As many third countries with developed regulatory systems may not satisfy the requirements, firms currently operating within the EU need to seek full authorisation. However, MiFID II provides Member States with discretion to require third country firms to establish a branch in their jurisdiction in order to do business with these types of clients. It is worth noting that the conditions required to be met for establishing a branch are challenging.
Although the UK is planning to exercise this discretion, it is not yet clear which other Member States will. Nevertheless, it is likely that jurisdictions which have conventionally been more protective of their markets will chose to require third country firms to establish a branch in their jurisdiction if they wish to access the retail markets. This would represent a substantial business model change for many non- EU banks.
ISS Magazine: Is there a possibility that the requirement for detailed data will generate excessive amounts of data and become counterproductive, especially relating to non-equity trades? As we all know, human nature being what it is, the more information is made available to us, the less likely we are to read it.
Silvano Stagni: The excessive amount of data is evident in the execution quality report for derivatives. At its most detailed, the report requires to be printed the volume of trades by instrument, order type and execution venue (specifically the top five execution venues plus all the others) any information that could be interpreted as a reason to choose that venue (such as ownership, inducements, etc.). This is easy for securities because of their very nature. Given an order type and an execution venue all transactions can be aggregated. It is more complicated with some derivatives where any aggregation could only occur if two contracts are identical. In the case of an interest rate swap, that would need to be an identical cash flow down to number of transactions, dates and amount per transaction.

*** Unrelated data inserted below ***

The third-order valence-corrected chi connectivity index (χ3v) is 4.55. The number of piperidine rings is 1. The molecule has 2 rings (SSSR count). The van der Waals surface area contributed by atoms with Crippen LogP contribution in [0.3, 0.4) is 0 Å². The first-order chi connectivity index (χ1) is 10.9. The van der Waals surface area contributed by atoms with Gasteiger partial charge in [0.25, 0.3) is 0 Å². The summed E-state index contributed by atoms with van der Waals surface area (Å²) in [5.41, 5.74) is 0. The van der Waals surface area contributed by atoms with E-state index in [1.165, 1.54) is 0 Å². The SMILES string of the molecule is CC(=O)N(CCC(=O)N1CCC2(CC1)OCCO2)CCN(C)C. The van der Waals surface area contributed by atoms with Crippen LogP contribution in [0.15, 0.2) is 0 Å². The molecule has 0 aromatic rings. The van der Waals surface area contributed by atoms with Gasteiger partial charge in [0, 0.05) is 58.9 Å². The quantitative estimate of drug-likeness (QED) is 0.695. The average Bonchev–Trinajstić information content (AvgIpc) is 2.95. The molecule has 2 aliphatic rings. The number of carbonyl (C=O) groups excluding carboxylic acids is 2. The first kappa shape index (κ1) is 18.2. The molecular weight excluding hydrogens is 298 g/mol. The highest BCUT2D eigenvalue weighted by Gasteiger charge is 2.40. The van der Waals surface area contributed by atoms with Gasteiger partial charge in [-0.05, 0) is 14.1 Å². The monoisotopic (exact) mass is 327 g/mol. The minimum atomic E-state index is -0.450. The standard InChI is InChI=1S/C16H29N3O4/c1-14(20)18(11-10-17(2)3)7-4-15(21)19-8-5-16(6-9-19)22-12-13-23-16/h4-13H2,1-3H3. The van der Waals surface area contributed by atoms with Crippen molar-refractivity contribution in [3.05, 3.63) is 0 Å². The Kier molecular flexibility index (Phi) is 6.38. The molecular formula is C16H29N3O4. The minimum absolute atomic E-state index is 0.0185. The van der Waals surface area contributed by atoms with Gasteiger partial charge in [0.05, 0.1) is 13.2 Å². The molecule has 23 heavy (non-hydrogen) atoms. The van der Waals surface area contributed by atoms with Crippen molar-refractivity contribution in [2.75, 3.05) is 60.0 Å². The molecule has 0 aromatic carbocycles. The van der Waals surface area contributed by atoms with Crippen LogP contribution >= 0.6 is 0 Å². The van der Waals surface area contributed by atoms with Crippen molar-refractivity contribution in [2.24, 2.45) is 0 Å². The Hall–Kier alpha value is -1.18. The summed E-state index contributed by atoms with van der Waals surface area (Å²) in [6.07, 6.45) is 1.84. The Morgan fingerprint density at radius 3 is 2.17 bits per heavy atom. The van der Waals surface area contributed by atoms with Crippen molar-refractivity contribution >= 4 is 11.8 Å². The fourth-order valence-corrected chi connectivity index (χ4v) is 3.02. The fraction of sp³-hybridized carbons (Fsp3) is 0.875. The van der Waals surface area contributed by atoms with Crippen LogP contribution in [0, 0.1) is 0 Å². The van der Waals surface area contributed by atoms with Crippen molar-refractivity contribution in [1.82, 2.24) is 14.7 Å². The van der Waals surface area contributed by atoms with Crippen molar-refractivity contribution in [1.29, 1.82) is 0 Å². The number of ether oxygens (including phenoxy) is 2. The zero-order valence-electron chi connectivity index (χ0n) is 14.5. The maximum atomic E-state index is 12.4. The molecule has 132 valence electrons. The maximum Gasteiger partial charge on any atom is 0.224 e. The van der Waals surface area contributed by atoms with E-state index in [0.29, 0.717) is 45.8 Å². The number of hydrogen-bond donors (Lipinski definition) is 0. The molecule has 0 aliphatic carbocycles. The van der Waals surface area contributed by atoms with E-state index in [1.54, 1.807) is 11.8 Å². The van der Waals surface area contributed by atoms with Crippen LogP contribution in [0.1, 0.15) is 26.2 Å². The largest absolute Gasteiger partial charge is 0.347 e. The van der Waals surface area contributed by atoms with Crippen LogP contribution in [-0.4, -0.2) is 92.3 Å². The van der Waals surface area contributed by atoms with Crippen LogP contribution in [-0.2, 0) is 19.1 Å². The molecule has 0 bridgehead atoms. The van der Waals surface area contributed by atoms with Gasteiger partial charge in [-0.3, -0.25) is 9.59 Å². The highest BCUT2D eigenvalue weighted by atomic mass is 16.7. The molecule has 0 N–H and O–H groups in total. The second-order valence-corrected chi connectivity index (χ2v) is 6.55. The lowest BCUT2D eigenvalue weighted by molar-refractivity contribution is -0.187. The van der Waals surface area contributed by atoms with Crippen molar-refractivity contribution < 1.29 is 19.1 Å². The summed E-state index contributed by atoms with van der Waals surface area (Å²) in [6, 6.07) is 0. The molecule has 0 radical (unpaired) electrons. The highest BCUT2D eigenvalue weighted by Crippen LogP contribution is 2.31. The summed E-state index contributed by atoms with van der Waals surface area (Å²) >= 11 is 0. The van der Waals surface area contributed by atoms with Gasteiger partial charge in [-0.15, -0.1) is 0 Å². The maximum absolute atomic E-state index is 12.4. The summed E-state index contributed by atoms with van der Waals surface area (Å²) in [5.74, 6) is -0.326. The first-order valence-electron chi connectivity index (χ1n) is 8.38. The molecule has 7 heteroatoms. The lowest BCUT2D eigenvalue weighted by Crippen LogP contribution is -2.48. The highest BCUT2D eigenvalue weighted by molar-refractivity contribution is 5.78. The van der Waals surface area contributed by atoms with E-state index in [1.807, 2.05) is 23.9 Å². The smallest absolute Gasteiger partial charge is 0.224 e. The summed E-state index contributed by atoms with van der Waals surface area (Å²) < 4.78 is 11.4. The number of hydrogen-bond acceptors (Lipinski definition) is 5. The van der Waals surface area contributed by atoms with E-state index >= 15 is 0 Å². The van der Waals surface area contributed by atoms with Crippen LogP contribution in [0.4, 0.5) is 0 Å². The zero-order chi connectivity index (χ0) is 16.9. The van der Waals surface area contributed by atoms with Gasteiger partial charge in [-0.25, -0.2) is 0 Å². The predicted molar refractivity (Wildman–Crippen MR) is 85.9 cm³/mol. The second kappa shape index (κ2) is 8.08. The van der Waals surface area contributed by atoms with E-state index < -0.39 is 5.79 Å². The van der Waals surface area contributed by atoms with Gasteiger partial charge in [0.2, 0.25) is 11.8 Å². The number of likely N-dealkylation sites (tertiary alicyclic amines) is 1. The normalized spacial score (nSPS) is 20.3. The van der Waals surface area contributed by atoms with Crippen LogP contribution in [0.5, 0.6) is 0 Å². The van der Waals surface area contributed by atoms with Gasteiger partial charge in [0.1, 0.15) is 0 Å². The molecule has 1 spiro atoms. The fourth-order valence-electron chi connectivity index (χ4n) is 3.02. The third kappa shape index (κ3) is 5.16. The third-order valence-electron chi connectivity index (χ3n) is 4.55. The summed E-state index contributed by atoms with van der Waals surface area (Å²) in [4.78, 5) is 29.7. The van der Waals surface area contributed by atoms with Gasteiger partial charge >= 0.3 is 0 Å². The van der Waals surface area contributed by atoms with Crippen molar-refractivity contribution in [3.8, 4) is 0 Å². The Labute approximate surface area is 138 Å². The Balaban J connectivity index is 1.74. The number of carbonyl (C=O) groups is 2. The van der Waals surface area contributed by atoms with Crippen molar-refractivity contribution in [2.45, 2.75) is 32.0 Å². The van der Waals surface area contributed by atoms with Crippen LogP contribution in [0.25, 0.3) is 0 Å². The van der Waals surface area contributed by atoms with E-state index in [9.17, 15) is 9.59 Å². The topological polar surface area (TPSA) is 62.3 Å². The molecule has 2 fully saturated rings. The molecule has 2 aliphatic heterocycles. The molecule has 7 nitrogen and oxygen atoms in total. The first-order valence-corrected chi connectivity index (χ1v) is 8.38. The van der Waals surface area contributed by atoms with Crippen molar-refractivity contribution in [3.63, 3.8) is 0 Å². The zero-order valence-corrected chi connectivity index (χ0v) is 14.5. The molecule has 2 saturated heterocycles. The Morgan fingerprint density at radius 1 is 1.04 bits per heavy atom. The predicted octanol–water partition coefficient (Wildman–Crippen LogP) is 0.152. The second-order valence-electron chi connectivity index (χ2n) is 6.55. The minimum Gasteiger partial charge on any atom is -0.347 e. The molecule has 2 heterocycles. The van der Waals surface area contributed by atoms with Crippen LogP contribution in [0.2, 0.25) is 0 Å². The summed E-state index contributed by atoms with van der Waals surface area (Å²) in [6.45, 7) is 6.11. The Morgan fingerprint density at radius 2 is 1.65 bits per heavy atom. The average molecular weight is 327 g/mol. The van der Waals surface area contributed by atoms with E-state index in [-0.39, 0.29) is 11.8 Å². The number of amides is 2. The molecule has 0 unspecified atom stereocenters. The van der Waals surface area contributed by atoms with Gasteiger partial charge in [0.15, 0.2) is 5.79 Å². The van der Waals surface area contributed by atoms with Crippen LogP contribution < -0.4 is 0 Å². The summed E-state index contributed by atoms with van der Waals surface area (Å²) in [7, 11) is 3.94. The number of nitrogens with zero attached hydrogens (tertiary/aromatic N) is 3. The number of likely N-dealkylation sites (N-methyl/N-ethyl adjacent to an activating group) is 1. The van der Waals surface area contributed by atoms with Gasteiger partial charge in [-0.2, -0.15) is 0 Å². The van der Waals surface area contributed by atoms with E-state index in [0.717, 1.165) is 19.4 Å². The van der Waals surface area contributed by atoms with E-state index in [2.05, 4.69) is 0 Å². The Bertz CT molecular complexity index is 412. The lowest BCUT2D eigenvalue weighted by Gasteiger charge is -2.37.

Even if you discount some of the volume of data estimated by some industry associations as panic-driven (over half a million items of data in one report), it is quite clear that an execution quality report for some derivatives instruments might generate very high volumes of data.
The obligation to trade on-exchange, the proliferation of trading venues and the new best execution rules that require the potential use of multiple trading venues (and consequently the availability of their market data) will increase the volume of data a company will have to manage. It will also increase the amount of information that must be displayed on a trader’s screen.
Suren Chellappah: I tend to agree. Time, energy, money and deep thought will need to be spent on big data-based solutions to make a meaningful interpretation of the vast amount of data being captured. This may be easier to accomplish at a regulator or large firm level. Medium- and smaller-sized firms will lag in this regard and focus on what is mandatory or essential. Additionally, in implementing new measures, legislators need to be careful about imposing significant barriers to entry.
Dan Simpson: One area in which MiFID II will undoubtedly have an enormous impact is data publication. Collectively the public presence of all of this new data will provide a banquet for firms and vendors alike to feast upon on post January 3 2017, and the impact on the market is likely to be substantial.
With the quantity of data soaring and the complexity of computing systems to deal with it intensifying, the view of how it works becomes more opaque and it becomes increasingly difficult for anyone to have an end-to-end view. This creates knowledge gaps between those who create the data infrastructure, those who build the computing systems, those who use those systems and those who make decisions based on the above.